I am reading through Jenney's Second-Year Latin and I'm translating the following sentence:

Campaniam depopulatus est, atque ad Praeneste venit milliario ab urbe octavo decimo.

The bit about the milestone is confusing me. I translated as:

he came to Praenste to the eighteenth milestone from the city.

I don't understand why the ablative is used. Why not

ad milliarium octavum decimum



1 Answer 1


Note that this is a (very slightly modified) quote from Eutropius' Breviarium historiae Romanae, 2, 12. Full sentence:

Postea Pyrrus, coniunctis sibi Samnitibus, Lucanis, Brittiis, Romam perrexit, omnia ferro ignique vastavit, Campaniam populatus est atque ad Praeneste venit, miliario ab urbe octavo decimo.

The addition miliario ab urbe octavo decimo is apparently not intended to say where Pyrrhus moved, but to remind the reader how close Praeneste was to Rome: “at the eighteenth milestone.” You could translate it as: “… he came to Praeneste, eighteen miles from the City.”

If the author had wanted to express somebody had approached the such-and-such milestone from Rome, he would have used the accusative as you expect. You can see this in 1, 5:

Romanos saepe vicit, usque ad quintum miliarium urbis accessit

He “advanced up to the City's fifth milestone,” i.e., he came as close as five miles from Rome.

However, it still seems unusual to use an ablative of place without a preposition. But this is not an accident: Eutropius (whose concern for milestones rivals that of any modern-day project manager) regularly uses miliario this way, e.g. 1, 4:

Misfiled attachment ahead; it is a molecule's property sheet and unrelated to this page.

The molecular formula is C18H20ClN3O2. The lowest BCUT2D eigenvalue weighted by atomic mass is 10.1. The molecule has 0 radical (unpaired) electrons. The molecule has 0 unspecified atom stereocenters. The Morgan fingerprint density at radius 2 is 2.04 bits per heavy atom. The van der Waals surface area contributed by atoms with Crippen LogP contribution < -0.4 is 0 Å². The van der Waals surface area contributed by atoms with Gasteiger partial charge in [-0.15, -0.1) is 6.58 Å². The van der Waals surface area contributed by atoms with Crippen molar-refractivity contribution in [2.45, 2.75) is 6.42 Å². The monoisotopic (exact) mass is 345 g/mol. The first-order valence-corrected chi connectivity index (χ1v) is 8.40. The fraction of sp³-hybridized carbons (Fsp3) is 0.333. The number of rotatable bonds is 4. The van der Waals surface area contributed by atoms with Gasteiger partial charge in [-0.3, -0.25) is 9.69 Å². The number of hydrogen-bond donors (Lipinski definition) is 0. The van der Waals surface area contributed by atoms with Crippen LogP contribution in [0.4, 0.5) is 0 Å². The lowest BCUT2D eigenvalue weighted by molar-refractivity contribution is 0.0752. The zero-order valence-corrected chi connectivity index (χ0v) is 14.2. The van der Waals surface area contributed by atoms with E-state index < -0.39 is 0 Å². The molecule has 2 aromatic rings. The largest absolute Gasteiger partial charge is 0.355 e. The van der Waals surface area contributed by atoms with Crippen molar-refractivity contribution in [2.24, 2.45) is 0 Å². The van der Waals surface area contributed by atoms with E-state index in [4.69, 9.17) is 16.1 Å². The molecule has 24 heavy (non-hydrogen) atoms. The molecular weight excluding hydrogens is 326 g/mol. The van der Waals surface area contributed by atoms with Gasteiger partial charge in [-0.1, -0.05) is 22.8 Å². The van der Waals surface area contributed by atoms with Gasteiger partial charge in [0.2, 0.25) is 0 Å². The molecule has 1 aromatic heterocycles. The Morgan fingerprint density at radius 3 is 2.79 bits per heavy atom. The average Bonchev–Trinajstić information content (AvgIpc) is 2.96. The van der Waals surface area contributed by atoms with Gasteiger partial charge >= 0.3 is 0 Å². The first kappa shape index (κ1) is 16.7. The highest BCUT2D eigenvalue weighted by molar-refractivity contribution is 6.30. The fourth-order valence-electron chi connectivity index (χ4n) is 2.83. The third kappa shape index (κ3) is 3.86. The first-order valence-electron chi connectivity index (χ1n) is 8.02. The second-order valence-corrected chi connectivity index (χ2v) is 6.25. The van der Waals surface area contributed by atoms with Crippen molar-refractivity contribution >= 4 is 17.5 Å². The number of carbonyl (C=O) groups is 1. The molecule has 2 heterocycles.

Albanos vicit, qui ab urbe Roma duodecimo miliario sunt, Veientes et Fidenates, quorum alii sexto miliario absunt ab urbe Roma, alii octavo decimo, bello superavit

Sexto miliario ab urbe abesse seems particularly weird, but note that you can write sex milibus passuum abesse (“to be removed by six miles”), or, of course, sex milia passuum abesse (“to be six miles away”).

We also find (1, 8):

Postea Ardeam oppugnans, in octavo decimo miliario ab urbe Roma positam civitatem, imperium perdidit.

But I think this is because of positam (“situated”), which clearly calls for an explicit expression of place.

In the other cases, I assume the author treats it like a fixed expression of distance. This does not appear to be a common classical expression (note that Eutropius lived in the 4th century), but it is clearly a particular favourite of Eutropius, although Google finds a few other hits as well.


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